Obama's Oil Spill Press Conference May Have Changed Perceptions -- But The Reality Remains The Same
President Obama hammered home his main talking point over and over again on Thursday, during his first press conference in 10 months.
"The federal government is fully engaged, and I'm fully engaged," he said. "The United States government has always been in charge of making sure that the response is appropriate," he said. "Every day I see this leak continue I am angry and frustrated as well," he said.
Message: I'm in charge -- and I care. Or as he himself put it: "My job right now is just to make sure that everybody in the Gulf understands this is what I wake up to in the morning and this is what I go to bed at night thinking about."
The press conference was a powerful rhetorical rejoinder to the growing perception that Obama has been personally disengaged from the disaster in the Gulf.
But there was very little there for those who are more concerned with what's actually happening on the ground and in the water than with presidential optics.
And to those unhappy with the speed or the extent of the government response, to those scientists who question some of the decisions that have been made, and to those Louisiana residents who think not enough is being done, he didn't actually announce any changes. There is no new plan. He just tried to redefine what is.
Obama praised the government's response so far. "I'm confident that people are going to look back and say that this administration was on top of what was an unprecedented crisis," he said.
But his confidence doesn't seem justified.
Obama did acknowledge one post-spill mistake, saying that the government didn't push BP hard enough to release video from the sea floor. Indeed, it wasn't until well into week three of the spill that BP released that first, nauseating video clip; and not until Rep. Edward Markey (D-Mass.) demanded a live feed more during week four that BP relented on that front.
But that's far from the only example of BP pushing the government around rather than -- as Obama would have us believe -- vice versa.
Obama actually put it very well: In stark contrast with the public interest, he said, BP's interest "may be to minimize the damage, and to the extent that they have better information than anybody else, to not be fully forthcoming."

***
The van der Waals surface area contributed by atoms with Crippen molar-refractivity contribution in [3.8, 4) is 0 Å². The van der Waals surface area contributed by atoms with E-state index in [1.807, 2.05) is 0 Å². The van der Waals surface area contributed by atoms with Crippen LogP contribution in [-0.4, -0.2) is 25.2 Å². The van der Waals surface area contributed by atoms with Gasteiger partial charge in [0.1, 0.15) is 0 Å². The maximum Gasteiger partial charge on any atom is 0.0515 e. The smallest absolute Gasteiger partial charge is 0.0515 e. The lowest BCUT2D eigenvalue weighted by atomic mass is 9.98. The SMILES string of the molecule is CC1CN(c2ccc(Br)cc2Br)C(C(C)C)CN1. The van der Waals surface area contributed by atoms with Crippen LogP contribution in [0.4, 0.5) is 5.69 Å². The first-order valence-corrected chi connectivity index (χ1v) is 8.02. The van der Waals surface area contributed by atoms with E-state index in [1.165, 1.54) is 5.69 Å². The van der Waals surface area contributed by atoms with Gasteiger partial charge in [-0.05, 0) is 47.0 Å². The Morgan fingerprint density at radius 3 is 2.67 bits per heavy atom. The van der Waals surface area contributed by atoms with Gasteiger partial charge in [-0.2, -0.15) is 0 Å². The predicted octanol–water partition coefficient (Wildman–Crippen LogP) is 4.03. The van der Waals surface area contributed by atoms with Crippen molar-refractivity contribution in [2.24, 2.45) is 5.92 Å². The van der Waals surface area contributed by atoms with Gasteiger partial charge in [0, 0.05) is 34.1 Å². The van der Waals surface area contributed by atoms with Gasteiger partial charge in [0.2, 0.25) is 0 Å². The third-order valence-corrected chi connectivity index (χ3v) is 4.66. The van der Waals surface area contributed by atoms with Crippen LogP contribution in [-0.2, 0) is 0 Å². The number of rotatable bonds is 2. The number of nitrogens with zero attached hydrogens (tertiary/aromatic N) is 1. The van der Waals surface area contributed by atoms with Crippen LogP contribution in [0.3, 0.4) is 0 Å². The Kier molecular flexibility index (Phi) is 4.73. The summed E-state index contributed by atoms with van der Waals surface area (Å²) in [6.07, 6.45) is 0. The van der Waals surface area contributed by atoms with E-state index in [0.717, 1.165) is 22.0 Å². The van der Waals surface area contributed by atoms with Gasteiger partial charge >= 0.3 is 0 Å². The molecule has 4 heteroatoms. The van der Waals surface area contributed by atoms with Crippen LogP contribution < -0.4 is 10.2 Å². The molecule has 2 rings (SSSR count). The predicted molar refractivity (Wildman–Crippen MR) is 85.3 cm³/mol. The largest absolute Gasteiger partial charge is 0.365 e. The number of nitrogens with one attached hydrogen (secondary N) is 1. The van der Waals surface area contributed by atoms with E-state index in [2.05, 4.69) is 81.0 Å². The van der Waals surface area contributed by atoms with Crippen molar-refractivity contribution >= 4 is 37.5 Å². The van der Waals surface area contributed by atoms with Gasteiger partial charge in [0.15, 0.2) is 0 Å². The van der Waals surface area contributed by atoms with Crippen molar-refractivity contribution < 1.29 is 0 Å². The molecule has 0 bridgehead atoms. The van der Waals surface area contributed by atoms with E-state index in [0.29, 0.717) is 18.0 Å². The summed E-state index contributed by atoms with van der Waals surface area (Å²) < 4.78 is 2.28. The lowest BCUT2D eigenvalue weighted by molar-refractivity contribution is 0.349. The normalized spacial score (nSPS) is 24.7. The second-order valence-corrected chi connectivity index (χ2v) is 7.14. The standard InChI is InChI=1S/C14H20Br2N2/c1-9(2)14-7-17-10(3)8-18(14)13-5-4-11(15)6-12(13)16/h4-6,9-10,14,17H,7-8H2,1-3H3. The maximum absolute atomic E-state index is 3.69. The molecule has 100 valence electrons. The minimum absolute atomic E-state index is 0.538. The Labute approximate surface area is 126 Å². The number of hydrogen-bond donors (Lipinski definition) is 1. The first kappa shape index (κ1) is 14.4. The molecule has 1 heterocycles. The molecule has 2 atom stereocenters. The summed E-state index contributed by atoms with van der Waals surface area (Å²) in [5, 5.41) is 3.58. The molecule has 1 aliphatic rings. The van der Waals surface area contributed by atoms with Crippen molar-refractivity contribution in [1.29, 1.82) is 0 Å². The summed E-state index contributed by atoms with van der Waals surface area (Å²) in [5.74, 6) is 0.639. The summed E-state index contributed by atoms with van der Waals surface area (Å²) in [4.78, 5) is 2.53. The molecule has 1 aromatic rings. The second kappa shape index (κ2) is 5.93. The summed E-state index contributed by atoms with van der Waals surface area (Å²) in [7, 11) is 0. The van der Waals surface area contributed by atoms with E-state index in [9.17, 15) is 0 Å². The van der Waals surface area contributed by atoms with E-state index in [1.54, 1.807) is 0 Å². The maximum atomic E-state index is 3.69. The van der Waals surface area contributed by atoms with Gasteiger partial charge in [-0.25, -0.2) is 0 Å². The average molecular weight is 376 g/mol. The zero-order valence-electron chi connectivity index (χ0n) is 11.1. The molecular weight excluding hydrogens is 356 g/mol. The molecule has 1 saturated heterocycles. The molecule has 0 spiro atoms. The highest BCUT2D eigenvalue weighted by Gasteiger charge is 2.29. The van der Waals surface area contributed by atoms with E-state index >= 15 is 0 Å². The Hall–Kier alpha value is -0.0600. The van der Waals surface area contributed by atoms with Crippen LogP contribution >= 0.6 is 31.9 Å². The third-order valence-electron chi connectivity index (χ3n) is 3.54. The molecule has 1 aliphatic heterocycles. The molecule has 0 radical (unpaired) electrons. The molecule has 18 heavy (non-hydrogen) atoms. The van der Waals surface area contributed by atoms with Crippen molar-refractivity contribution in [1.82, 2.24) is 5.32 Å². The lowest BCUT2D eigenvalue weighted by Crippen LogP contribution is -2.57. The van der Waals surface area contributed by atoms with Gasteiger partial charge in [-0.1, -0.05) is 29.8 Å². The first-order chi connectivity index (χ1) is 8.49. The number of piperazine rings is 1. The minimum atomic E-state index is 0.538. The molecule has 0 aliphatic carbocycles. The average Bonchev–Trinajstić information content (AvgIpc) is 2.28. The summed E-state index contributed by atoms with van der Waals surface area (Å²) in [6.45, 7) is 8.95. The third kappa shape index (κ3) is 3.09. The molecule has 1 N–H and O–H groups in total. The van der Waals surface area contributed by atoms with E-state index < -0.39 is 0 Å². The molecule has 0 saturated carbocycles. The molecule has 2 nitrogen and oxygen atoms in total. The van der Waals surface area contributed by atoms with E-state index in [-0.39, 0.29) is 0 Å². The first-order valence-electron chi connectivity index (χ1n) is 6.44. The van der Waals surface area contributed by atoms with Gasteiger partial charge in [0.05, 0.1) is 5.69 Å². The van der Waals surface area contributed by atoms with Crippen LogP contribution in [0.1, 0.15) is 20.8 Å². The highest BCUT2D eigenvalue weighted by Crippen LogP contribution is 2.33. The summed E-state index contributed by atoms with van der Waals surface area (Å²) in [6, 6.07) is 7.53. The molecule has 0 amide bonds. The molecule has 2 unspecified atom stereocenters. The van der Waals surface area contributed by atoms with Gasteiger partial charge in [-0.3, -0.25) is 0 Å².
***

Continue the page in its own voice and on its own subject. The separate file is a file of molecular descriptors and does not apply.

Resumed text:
And time and again, the government has ceded to BP's interest.
It was only today - 38 days into the spill - that the government finally arrived at a somewhat more realistic estimate of the size of the spill: somewhere between 15 and 39 million gallons, making it (surprise) by far the worst in U.S. history.
Only in the last few days has the National Oceanic and Atmospheric Administration launched a concerted attempt to measure and track the vast plumes of sub-surface oil that environmentalists have been warning about for weeks. (BP certainly doesn't have any interest in seeing them measured.)
On shore, BP continues to chase journalists off public property.
Perhaps most catastrophically, the government continues to defer to BP when it comes to the use of dispersants. Despite an EPA stop order, BP is still using a dispersant that is toxic. And the unprecedented amount of dispersants BP is applying to the leak may be doing a better job of hiding the evidence than protecting the environment.
And is it a coincidence that there are no concerted efforts to contain and collect the oil -- an exercise that might well help quantify what's out there?
So Obama can say he's in charge and BP isn't, but that doesn't make it so. And Obama's insistence that he is personally engaged and responsible didn't even make it through the press conference unscathed. It didn't seem very "hands-on" when Obama claimed that he hadn't been informed about his own staff's decision to force out Elizabeth Birnbaum, the director of the U.S. Minerals Management Service.
Finally, all of this could backfire badly when and if it becomes clear that the response he now owns was badly flawed -- and as the oil keeps coming.